What about those two songs that were recorded early July ’87 and appeared later on that "Diminished Responsibility" compilation that was assembled by the Bailey brothers? It seems it was an intense studio session since HERESY (who featured also Mitch at that point) and ANTICHRIST recorded two songs each the same day? Were you happy with that first studio / vinyl appearance?
"I was happy but at that time though very nervous as I hadn’t really done much studio recording and the engineer at that studio always made you feel uncomfortable, I think the guitar sound came out better than the album – it was a fun weekend though."

Mitch’s involvement with HERESY in ’87 (replacing original guitarist Reevsy) was quite strong as they were touring quite alot. Did it interfere somewhat with the UNSEEN TERROR schedule back then? On the other hand would you say that playing with HERESY gave Mitch more confidence and maybe developed his skills as a guitarist?
"I think UNSEEN TERROR came to a halt really as Mitch was very busy with HERESY – I went on tour with those guys a few times in Europe so nothing much was happening and back in those days I don’t know how serious we really took it – though I think we did. It did give Mitch more confidence I think and I know he had a great time playing with HERESY – in the down periods we got some new stuff together – stuff we should really record one day."

How did Mitch end up being UNSEEN TERROR’s singer exactly? Does that mean that you were in the same situation as for the bass player meaning that you couldn’t find the right growler for the band?
"Pretty much – I guess looking back on it I could have had a go as I haven’t got that bad of a voice (more aggressive Hardcore though), but Mitch got the job. He was pretty nervous though on the album and I think you can tell, though people say it adds to the whole vibe of the album – we did find it hard to get the right people in the band. Mitch’s vocals were a hell of a lot better on the Peel session, really good."

Having mentioned ANTICHRIST, Mitch was part of that project also, were you part of it also? Wasn’t it envisaged to do a full ANTICHRIST album but somehow Dig (Pearson – Earache boss) didn’t show much interest at the end?
"It was an idea by a friend of ours called Jason L., he had this whole concept really – quite controversial I think. I did some backing vocals on the choruses – at the time again just something for the hell of it – I don’t think we knew why we did a lot of things – we had the opportunity to do it and we did it, fun was a big part of everything back then. Yeah there was meant to be a full album and one show only but it never really got off the ground, I think Jason lost interest as it took so long to get it realised."

Many people have certainly forgot that band, but by mid ’87 you joined Wayne Ashton’s newer band and Pete Giles (now in SCALPLOCK) on bass / vocals called AZAG-THOTH and a totally impressive five song demo was recorded late July, an effort very reminiscent of early POSSESSED and the likes. So how did that band was put together exactly? Who came up with that bandname which brings to mind right away Trey’s (of MORBID ANGEL) surname?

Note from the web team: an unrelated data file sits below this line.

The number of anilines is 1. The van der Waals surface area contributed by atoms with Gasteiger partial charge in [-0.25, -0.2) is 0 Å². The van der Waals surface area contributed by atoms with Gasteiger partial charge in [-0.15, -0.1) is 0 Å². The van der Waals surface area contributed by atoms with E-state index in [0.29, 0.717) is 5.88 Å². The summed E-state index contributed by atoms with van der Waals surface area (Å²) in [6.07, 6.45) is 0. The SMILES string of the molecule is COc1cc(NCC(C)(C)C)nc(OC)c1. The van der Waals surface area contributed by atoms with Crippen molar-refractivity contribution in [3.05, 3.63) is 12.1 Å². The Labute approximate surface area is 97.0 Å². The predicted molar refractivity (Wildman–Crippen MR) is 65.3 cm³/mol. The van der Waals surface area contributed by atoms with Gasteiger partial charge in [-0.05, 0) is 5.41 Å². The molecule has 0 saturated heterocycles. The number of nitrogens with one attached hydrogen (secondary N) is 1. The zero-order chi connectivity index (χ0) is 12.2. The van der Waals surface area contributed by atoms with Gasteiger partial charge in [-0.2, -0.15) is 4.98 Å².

"Well the name was thought of by the bassist / singer Pete Giles. I think he had done a previous demo with some other guys though it didn’t sound anything like this demo. The fact it was the same as Trey’s stage name was pure coincidence I think. It was a fun project. I remember Wayne walking through the glass door of the studio at Rich Bitch and cutting his arm – luckily he was okay but it could have been dangerous – we played one show with that line up in London which I think was around the end of December 1988 (more probably 1987 I’d say – Laurent). I forget who with but it was pretty good but nerve wracking for me and Wayne as we didn’t rehearse that much as a band.".

How did it come that you ended working with Wayne again since he was more into the METALLICA type of writing, one of the reasons why you split with WARHAMMER?
"Well we were still good friends and of course where we lived it was a small town as I have said. I needed to be in a band and they needed a drummer – as simple as that. We did have some interesting new songs I remember but I was still pushing the speed as that was what I was really into, I guess in some ways in was very reminiscent of INSANITY, but more melodic."

It was obvious that AZAG-THOTH were ready for something bigger, at least recording a full album but the band never went any further, so how did the story of that once promising genius Death Metal act end up?
"You know I really can’t remember… I was touring a lot with NAPALM DEATH and that was my main priority, I believe that Pete was getting more and more into the crossover thing, I remember going to see him rehearse – I think maybe Wayne was still in the band – near where he lived, it was at this time the band was going to be called HARMONY AS ONE, I think he had found some people close to where he lived which helped."

Did you get asked in later years and even nowadays about this band and did you get offered to release the demo officially or do you see AZAG-THOTH as a completely buried and forgotten type of thing?
"Not really forgotten to me, but to be honest I never felt that part of it – to a point I did I suppose. I have the demo still in great quality, I was thinking of releasing it on vinyl which is something I would like to do with the WARHAMMER demo as well…"